InformEd International recently supported a review of World Vision International’s Literacy Boost pilot programme results from 2013 to 2017. The review analyzed reading assessment results from 11 randomized control trials within 10 countries (11 programmes) in sub-Saharan Africa and South Asia. The purpose of the review was two-fold: first, to apply a methodology enabling country comparisons of results; and second, to compare World Vision International’s impact to a newly established World Bank benchmark of quality programming. After a comprehensive literature review, the World Bank determined that within the international education sector, “Effect sizes of 0.25 standard deviations or larger are considered to be substantively important. Effect sizes at least this large are interpreted as a qualified positive (or negative) effect.” This is the first time that the education sector globally has established benchmarks for judging the effectiveness of programming.
InformEd’s review found that 8 of 11 implementation sites saw a substantial effect on students’ reading achievement because of the programme (see Figure 1 below). In the four countries with particularly strong effect sizes, students received the equivalent of an additional year of learning as a result of the Literacy Boost programme. While effect sizes in three implementation sites fell below the World Bank benchmark, it is important to note those still had small-sized effects.
Unlike the other reading outcomes, World Vision International’s goal measurement - an increase in reading with comprehension - is calculated using Cramer's V effect size. As a general guide, values greater than 0.10 indicate a small impact, values above 0.30 indicate a medium impact, and those greater than 0.50 indicate a large impact. Figure 2 below shows the results of this analysis for all implementation sites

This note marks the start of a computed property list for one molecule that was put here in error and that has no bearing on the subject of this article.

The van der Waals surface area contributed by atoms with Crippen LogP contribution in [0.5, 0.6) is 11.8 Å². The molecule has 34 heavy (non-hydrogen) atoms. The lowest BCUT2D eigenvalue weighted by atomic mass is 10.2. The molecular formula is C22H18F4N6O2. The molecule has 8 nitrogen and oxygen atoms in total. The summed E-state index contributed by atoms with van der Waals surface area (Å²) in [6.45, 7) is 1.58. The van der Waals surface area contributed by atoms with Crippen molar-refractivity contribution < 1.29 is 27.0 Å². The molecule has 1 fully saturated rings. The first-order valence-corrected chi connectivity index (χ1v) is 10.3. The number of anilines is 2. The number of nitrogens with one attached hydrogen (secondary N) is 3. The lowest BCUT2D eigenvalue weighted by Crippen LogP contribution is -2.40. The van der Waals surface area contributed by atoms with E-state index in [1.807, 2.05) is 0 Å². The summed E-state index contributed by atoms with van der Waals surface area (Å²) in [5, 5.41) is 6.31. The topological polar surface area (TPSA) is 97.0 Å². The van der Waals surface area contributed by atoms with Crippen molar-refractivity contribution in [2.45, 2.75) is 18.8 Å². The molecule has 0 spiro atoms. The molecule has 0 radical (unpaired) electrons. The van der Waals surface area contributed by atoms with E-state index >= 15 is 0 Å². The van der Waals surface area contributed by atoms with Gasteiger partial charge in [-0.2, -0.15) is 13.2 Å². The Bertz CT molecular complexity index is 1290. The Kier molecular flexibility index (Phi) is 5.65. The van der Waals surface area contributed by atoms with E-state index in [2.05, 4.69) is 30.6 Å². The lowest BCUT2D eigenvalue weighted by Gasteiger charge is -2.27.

As evaluators, we are most encouraged that implementation sites observed similar effect sizes across reading outcomes, showing that Literacy Boost doesn’t only impact struggling students or succeeding students, but rather has a positive impact on children along the path to becoming a reader.
As part of the reporting process, InformEd used Tableau to create a dashboard and accompanying story to summarize the results of the review. The story provides an overview of the conclusions drawn from the research, while the dashboard allows for sub-group filtering of the results (by country, region, and by effect size rank). To dig deeper into the performance of specific programme sites, see the story and dashboard below.